Fire is one of those things that it’s important to know about in emergency situations. You want to know how to get it started, how to keep it going, how to bank it overnight, and how to use it to do various things. You also need to know more than one way to do each of those things.

Making fire is probably the one that stumps most people. There’s this tendency to fall back on “oh, I’ll use a lighter”. I’m guilty of it myself, to a certain extent, and I almost always have a lighter on me somewhere. But lighters run out of fuel, and they get wet, and they can get lost. So what happens then?

Knowing how to make and use char cloth is one path to fire. Having or knowing how to find dry tinder, even in went conditions is another. There’s also flint and steel. But what do you do once you have those ingredients?

This is a picture of the cheap striker I got through an online cheap-ass place called Temu. I think I paid $1.98 for it. It has a ferro rod, a striker, and a blow tube, all in a neat little kit with a neck strap.

Did you know that when most ferro rods arrive, they have a coating on them that you need to work through before you can get a decent spark? Something to know. Something I did NOT know until this afternoon. I learned.

Do you know how to get a spark from flint and steel, or ferro rod and striker? Do you know how to get the spark to be where you want it? It’s not nearly so easy as one might think, and it requires a bit of practice in optimal circumstances before you get into an emergency.

Luckily, it’s not expensive to practice. You can make char cloth out of any old cotton (denim jeans, old tee shirts, kids’ spit up cloths, you name it) or linen. Here’s a good video on making it, with some wonderful side info. And another website with good pics.

Okay, so now you have char cloth. What about tinder? Technically you don’t need both (char cloth IS tinder after all), but knowing how to find or make tinder is as important as knowing how to make char cloth. After all, if you have the means to make char cloth, but no fire, then what do you do? 🙂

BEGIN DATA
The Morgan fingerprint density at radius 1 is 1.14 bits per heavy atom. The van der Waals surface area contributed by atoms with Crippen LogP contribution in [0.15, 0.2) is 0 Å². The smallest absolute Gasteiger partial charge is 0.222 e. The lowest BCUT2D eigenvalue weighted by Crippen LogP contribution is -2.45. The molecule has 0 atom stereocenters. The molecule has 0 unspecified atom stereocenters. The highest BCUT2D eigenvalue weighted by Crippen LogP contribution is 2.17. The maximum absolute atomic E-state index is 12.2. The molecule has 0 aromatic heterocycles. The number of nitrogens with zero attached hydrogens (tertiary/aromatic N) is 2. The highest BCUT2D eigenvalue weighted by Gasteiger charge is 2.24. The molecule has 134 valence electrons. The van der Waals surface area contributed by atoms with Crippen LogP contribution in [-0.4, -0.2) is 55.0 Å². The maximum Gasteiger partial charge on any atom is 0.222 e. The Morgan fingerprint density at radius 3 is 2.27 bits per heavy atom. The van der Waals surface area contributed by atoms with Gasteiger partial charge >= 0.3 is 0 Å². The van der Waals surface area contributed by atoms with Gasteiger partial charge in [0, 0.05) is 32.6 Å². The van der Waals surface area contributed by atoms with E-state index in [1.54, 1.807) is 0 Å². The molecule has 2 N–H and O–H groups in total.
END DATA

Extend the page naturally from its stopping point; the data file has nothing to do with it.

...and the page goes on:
Tinder can be anything that’s very small and very flammable. Tinder is smaller than the tiny sticks you use to get a fire built up. It’s fine and light and fluffy. As an example, even in wet climates, if you can find a cedar tree, you can scrape the underside of the bark for a feathery soft stuff that makes great tinder.

Tinder’s job is to catch your spark. That’s it. Now you have a spark, and it’s glowing, and you need to add more fuel to it. Larger pieces of tinder, such as very fine branches from pine trees, can be added. You can make feather sticks (thin, dry sticks that you ‘feather out’ with a sharp knife or axe) to help you make the spark into more. You blow on the ember in the fluff of tinder, and hopefully, the ember becomes smoke, and the smoke becomes fire. Take your tiny fire and add it to the previously laid base of your fire.

There are many ways to build that base, such as log cabin and tipi style. Practice, so you know what works best for you, in which conditions. I tend to use a log cabin style when building fires in dry weather, but I find tipi works better when it’s wet. Awa taught me how to use a military poncho as a cover while building a fire in the rain.